Coral

Staghorn coral, © Amanda Meyer/USFWSPeople often forget that corals are living animals. Unfortunately, not only are they sought after for jewelry and other products, they are also traded live for use in aquariums. The United States is the largest importer of live coral in the world. Because coral reefs are protected in U.S. waters, the U.S. imports coral from other countries to meet the demand – some of which is legal, and some of which is certainly not. Over 99% of all the coral shipments we found in our analysis were imported for commercial purposes, and over 91% of the coral was sourced from the wild. With coral being such a slow-growing animal, the impact of the illegal trade on coral reefs is exponential. The amount of coral taken from our oceans every day could take years, even decades to grow back. In the meantime, the oceans lose the vibrant reefs that so many other marine species depend on.

Pythons

Python, © Liz BaracoThe United States legally imports around one million live reptiles each year. The ball python is perhaps the most popular pet snake, growing up to 5 feet long and living for more than 30 years. Pythons in general, particularly the ball python, are rampant in the illegal wildlife trade. The decade of shipments analyzed by our experts contained more than 18,000 live pythons. Although the pythons in the detained shipments came from a variety of different countries, they all seemed to be going to the same place: Miami, Florida. Unlike the other kinds of animals mentioned here, the majority of pythons found in these shipments appeared to be from captive-breeding facilities. Unfortunately, loopholes make it possible for wild-caught animals to be sold as captive-bred through permit-laundering and bribes. It is possible – even likely – that any number of the pythons in the illegal trade with captive-bred paperwork are laundered into the “legal” market.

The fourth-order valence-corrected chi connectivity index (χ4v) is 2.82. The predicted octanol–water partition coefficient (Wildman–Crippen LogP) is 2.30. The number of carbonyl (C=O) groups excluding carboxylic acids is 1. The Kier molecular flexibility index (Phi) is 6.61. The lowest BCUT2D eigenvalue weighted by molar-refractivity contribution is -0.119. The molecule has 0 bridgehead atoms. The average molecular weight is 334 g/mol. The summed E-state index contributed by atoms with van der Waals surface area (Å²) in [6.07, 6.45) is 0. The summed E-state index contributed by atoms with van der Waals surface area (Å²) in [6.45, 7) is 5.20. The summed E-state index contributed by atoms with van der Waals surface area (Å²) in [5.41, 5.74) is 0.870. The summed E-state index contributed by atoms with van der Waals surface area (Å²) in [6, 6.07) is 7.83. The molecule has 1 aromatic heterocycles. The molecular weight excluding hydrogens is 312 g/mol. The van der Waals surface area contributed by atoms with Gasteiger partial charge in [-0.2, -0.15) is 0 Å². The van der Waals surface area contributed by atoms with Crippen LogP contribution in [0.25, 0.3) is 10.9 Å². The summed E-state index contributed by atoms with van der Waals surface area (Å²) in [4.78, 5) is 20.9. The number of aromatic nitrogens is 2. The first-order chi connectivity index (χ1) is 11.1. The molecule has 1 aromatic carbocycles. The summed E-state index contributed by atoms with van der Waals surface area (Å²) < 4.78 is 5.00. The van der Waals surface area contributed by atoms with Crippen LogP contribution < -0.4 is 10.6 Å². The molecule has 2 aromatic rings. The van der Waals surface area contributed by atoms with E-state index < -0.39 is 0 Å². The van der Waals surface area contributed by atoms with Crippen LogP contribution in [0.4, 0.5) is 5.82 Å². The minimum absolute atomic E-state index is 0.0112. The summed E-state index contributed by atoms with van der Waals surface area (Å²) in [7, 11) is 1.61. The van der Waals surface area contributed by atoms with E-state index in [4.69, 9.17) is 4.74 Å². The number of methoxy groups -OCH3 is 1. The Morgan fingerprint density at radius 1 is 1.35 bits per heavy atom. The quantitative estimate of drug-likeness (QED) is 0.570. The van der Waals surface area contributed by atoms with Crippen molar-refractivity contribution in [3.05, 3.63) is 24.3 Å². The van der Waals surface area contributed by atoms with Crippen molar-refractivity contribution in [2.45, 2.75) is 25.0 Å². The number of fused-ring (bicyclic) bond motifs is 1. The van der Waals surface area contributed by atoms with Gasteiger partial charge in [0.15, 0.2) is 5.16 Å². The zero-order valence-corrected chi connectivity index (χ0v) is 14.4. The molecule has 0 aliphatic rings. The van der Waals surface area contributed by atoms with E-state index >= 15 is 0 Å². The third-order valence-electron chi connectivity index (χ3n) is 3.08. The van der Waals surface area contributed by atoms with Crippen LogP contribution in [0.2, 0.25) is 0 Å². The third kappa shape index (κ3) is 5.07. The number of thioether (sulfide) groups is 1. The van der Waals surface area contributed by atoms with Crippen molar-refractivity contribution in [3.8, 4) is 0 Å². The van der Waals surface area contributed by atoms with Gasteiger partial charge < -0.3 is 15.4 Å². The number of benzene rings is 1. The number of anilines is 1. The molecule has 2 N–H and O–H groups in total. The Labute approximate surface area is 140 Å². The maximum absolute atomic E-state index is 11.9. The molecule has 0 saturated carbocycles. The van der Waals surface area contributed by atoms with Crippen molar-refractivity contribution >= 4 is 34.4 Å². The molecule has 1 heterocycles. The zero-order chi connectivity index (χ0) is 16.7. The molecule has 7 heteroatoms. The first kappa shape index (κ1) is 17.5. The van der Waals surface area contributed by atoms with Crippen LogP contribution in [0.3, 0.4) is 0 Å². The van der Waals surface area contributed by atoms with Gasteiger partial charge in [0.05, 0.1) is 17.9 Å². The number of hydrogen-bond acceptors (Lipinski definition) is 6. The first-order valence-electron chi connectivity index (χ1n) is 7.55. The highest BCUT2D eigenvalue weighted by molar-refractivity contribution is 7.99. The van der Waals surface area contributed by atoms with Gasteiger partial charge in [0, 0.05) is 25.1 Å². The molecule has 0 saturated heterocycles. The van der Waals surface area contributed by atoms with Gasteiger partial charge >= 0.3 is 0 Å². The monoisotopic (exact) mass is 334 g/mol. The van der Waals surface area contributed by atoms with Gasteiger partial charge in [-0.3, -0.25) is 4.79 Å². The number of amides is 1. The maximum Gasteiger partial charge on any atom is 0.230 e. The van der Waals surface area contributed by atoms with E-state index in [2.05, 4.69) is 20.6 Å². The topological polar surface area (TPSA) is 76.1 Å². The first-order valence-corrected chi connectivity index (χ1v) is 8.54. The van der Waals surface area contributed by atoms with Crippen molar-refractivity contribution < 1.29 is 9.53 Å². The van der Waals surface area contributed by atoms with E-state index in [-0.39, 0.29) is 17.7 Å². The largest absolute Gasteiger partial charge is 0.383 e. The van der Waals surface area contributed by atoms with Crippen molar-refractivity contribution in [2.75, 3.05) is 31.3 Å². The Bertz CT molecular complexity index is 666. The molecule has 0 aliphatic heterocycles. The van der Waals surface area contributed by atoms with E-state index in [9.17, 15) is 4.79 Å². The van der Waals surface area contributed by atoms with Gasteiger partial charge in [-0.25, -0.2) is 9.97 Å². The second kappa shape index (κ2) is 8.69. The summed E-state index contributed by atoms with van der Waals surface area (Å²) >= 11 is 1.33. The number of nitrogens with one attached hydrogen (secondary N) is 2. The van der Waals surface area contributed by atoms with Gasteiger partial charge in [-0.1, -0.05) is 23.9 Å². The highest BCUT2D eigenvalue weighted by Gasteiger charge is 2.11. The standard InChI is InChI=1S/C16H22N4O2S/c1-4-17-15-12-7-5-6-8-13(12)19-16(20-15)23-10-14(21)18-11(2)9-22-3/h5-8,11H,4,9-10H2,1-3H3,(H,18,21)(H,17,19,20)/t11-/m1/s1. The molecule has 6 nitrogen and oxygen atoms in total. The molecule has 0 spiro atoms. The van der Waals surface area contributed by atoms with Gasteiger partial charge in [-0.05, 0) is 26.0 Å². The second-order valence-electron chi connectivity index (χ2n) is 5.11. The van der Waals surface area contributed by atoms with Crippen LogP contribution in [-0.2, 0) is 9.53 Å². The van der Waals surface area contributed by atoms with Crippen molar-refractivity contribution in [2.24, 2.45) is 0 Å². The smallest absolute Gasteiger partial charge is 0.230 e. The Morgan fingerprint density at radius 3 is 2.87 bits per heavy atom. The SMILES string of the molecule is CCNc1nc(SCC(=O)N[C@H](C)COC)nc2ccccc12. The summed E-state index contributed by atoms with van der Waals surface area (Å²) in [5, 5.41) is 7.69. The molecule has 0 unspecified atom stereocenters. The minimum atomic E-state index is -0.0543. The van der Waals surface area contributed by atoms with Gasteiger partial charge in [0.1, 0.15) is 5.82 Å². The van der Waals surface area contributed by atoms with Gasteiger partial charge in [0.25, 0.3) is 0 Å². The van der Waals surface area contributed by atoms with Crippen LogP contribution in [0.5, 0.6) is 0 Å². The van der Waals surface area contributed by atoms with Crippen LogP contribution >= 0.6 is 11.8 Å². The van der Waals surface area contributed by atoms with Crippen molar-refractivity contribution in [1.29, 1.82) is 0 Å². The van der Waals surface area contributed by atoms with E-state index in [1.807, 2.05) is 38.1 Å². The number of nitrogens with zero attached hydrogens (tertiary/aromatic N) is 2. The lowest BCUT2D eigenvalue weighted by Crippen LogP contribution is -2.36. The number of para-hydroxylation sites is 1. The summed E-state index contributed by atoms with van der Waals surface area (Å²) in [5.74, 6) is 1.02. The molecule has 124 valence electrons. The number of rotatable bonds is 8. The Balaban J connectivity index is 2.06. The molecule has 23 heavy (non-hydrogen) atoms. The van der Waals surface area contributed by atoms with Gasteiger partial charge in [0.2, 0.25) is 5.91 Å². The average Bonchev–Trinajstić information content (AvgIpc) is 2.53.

This list covers just a few of the victims of the illegal live animal trade. Other victims include butterflies, tarantulas, parakeets and lizards. Sadly, the majority of these animals die before completing their journey, which means the average buyer never sees the true cost of their purchase. Traffickers go to great lengths to keep the trade in live animals invisible, trying to pass off wild-captured animals as captive-bred, or even painting or altering the animals to disguise them as a more common, legal species. It’s up to you to pay close attention, ask the right questions, and refuse to take anything less than solid proof to back up the seller’s claims. Be sure to talk to your friends and family who are looking at buying pets about doing the same thing. And if you know of animals – either in a store or online – that are being sold illegally, report it to the Fish and Wildlife Service’s Office of Law Enforcement at fws_tips@fws.gov or 1- 844-FWS-TIPS.

Together, we can put a dent in the illegal live animal trade, not only keeping more animals in the wild, but also sparing the lives of thousands more animals that would otherwise die along the way.

Do You Know What You're Buying?

Illegal wildlife products can be found even in retail stores here in the U.S. Make sure you know what questions to ask about your purchases to avoid contributing to wildlife trafficking.

Learn More »